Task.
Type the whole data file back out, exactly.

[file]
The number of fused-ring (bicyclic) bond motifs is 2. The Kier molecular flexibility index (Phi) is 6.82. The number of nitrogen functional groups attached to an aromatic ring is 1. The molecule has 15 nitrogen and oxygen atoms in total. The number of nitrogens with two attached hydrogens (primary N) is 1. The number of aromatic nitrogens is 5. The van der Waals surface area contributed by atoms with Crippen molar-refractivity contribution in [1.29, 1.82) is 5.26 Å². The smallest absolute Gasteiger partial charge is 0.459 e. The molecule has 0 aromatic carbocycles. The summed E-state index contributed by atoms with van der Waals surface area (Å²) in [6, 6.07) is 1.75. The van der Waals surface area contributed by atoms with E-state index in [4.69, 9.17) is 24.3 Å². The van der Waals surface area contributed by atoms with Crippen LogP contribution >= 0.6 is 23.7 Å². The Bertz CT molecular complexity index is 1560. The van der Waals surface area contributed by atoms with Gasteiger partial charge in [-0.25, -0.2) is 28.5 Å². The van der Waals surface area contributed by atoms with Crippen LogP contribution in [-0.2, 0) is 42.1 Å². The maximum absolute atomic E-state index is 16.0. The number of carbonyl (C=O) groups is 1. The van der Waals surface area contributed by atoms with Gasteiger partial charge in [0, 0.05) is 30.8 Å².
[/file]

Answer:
The number of fused-ring (bicyclic) bond motifs is 2. The Kier molecular flexibility index (Phi) is 6.82. The number of nitrogen functional groups attached to an aromatic ring is 1. The molecule has 15 nitrogen and oxygen atoms in total. The number of nitrogens with two attached hydrogens (primary N) is 1. The number of aromatic nitrogens is 5. The van der Waals surface area contributed by atoms with Crippen molar-refractivity contribution in [1.29, 1.82) is 5.26 Å². The smallest absolute Gasteiger partial charge is 0.459 e. The molecule has 0 aromatic carbocycles. The summed E-state index contributed by atoms with van der Waals surface area (Å²) in [6, 6.07) is 1.75. The van der Waals surface area contributed by atoms with E-state index in [4.69, 9.17) is 24.3 Å². The van der Waals surface area contributed by atoms with Crippen LogP contribution >= 0.6 is 23.7 Å². The Bertz CT molecular complexity index is 1560. The van der Waals surface area contributed by atoms with Gasteiger partial charge in [-0.25, -0.2) is 28.5 Å². The van der Waals surface area contributed by atoms with Crippen LogP contribution in [-0.2, 0) is 42.1 Å². The maximum absolute atomic E-state index is 16.0. The number of carbonyl (C=O) groups is 1. The van der Waals surface area contributed by atoms with Gasteiger partial charge in [0, 0.05) is 30.8 Å².